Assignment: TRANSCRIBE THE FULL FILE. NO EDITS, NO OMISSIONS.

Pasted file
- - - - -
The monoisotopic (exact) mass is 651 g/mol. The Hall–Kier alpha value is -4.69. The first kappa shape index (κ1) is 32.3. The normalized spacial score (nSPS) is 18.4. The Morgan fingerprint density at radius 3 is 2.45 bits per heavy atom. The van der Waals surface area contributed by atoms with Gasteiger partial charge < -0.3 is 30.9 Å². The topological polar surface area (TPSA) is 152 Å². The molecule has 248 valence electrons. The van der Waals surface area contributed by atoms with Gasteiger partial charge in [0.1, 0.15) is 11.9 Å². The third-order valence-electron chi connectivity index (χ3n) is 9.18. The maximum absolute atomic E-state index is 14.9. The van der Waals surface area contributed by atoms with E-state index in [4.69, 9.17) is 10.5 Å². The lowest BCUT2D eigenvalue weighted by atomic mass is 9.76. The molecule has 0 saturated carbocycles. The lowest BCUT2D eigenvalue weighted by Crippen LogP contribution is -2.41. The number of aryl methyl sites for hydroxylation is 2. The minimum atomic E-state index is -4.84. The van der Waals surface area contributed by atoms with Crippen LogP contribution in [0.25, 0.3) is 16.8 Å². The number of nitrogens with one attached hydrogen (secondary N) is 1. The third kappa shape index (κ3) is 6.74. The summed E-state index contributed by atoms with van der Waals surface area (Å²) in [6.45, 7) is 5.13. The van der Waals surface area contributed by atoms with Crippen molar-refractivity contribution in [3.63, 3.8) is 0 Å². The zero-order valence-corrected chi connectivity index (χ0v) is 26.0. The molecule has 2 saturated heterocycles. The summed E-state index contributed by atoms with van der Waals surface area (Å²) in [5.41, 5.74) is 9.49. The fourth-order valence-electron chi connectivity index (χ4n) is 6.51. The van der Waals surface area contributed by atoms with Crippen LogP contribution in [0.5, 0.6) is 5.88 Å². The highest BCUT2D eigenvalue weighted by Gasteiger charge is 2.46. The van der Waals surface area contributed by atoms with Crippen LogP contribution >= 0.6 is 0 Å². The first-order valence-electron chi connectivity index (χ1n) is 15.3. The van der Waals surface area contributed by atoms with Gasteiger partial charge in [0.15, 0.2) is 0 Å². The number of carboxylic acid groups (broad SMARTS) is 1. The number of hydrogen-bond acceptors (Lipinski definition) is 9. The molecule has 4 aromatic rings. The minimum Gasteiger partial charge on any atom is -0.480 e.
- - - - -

The monoisotopic (exact) mass is 651 g/mol. The Hall–Kier alpha value is -4.69. The first kappa shape index (κ1) is 32.3. The normalized spacial score (nSPS) is 18.4. The Morgan fingerprint density at radius 3 is 2.45 bits per heavy atom. The van der Waals surface area contributed by atoms with Gasteiger partial charge < -0.3 is 30.9 Å². The topological polar surface area (TPSA) is 152 Å². The molecule has 248 valence electrons. The van der Waals surface area contributed by atoms with Gasteiger partial charge in [0.1, 0.15) is 11.9 Å². The third-order valence-electron chi connectivity index (χ3n) is 9.18. The maximum absolute atomic E-state index is 14.9. The van der Waals surface area contributed by atoms with E-state index in [4.69, 9.17) is 10.5 Å². The lowest BCUT2D eigenvalue weighted by atomic mass is 9.76. The molecule has 0 saturated carbocycles. The lowest BCUT2D eigenvalue weighted by Crippen LogP contribution is -2.41. The number of aryl methyl sites for hydroxylation is 2. The minimum atomic E-state index is -4.84. The van der Waals surface area contributed by atoms with Crippen LogP contribution in [0.25, 0.3) is 16.8 Å². The number of nitrogens with one attached hydrogen (secondary N) is 1. The third kappa shape index (κ3) is 6.74. The summed E-state index contributed by atoms with van der Waals surface area (Å²) in [6.45, 7) is 5.13. The van der Waals surface area contributed by atoms with Crippen molar-refractivity contribution in [3.63, 3.8) is 0 Å². The zero-order valence-corrected chi connectivity index (χ0v) is 26.0. The molecule has 2 saturated heterocycles. The summed E-state index contributed by atoms with van der Waals surface area (Å²) in [5.41, 5.74) is 9.49. The fourth-order valence-electron chi connectivity index (χ4n) is 6.51. The van der Waals surface area contributed by atoms with Crippen LogP contribution in [0.5, 0.6) is 5.88 Å². The highest BCUT2D eigenvalue weighted by Gasteiger charge is 2.46. The van der Waals surface area contributed by atoms with Crippen LogP contribution >= 0.6 is 0 Å². The first-order valence-electron chi connectivity index (χ1n) is 15.3. The van der Waals surface area contributed by atoms with Gasteiger partial charge in [0.15, 0.2) is 0 Å². The number of carboxylic acid groups (broad SMARTS) is 1. The number of hydrogen-bond acceptors (Lipinski definition) is 9. The molecule has 4 aromatic rings. The minimum Gasteiger partial charge on any atom is -0.480 e.